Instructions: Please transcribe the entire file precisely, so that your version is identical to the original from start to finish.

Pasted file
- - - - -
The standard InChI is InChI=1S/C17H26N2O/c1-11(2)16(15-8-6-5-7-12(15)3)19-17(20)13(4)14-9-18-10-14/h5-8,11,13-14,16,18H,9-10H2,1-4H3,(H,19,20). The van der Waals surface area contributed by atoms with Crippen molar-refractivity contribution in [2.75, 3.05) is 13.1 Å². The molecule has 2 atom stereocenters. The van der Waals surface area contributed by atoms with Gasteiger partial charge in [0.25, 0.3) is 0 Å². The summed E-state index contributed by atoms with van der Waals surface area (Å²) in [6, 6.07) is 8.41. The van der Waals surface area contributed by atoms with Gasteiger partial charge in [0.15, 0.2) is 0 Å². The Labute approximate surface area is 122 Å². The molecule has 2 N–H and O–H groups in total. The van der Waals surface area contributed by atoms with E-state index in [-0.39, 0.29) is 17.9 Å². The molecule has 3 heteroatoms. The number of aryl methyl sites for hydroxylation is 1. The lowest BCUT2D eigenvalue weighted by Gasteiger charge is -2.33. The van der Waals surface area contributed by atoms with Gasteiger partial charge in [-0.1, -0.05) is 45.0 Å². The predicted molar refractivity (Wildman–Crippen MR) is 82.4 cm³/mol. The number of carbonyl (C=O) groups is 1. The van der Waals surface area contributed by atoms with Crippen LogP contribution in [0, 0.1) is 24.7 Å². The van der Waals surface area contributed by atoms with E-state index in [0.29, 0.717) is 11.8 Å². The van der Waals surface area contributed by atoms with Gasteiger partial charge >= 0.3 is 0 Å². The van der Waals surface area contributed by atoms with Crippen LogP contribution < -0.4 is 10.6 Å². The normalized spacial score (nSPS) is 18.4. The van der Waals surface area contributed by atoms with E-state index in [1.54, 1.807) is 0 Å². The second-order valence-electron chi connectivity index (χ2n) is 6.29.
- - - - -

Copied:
The standard InChI is InChI=1S/C17H26N2O/c1-11(2)16(15-8-6-5-7-12(15)3)19-17(20)13(4)14-9-18-10-14/h5-8,11,13-14,16,18H,9-10H2,1-4H3,(H,19,20). The van der Waals surface area contributed by atoms with Crippen molar-refractivity contribution in [2.75, 3.05) is 13.1 Å². The molecule has 2 atom stereocenters. The van der Waals surface area contributed by atoms with Gasteiger partial charge in [0.25, 0.3) is 0 Å². The summed E-state index contributed by atoms with van der Waals surface area (Å²) in [6, 6.07) is 8.41. The van der Waals surface area contributed by atoms with Gasteiger partial charge in [0.15, 0.2) is 0 Å². The Labute approximate surface area is 122 Å². The molecule has 2 N–H and O–H groups in total. The van der Waals surface area contributed by atoms with E-state index in [-0.39, 0.29) is 17.9 Å². The molecule has 3 heteroatoms. The number of aryl methyl sites for hydroxylation is 1. The lowest BCUT2D eigenvalue weighted by Gasteiger charge is -2.33. The van der Waals surface area contributed by atoms with Gasteiger partial charge in [-0.1, -0.05) is 45.0 Å². The predicted molar refractivity (Wildman–Crippen MR) is 82.4 cm³/mol. The number of carbonyl (C=O) groups is 1. The van der Waals surface area contributed by atoms with Crippen LogP contribution in [0, 0.1) is 24.7 Å². The van der Waals surface area contributed by atoms with E-state index in [0.29, 0.717) is 11.8 Å². The van der Waals surface area contributed by atoms with Gasteiger partial charge >= 0.3 is 0 Å². The van der Waals surface area contributed by atoms with Crippen LogP contribution < -0.4 is 10.6 Å². The normalized spacial score (nSPS) is 18.4. The van der Waals surface area contributed by atoms with E-state index in [1.54, 1.807) is 0 Å². The second-order valence-electron chi connectivity index (χ2n) is 6.29.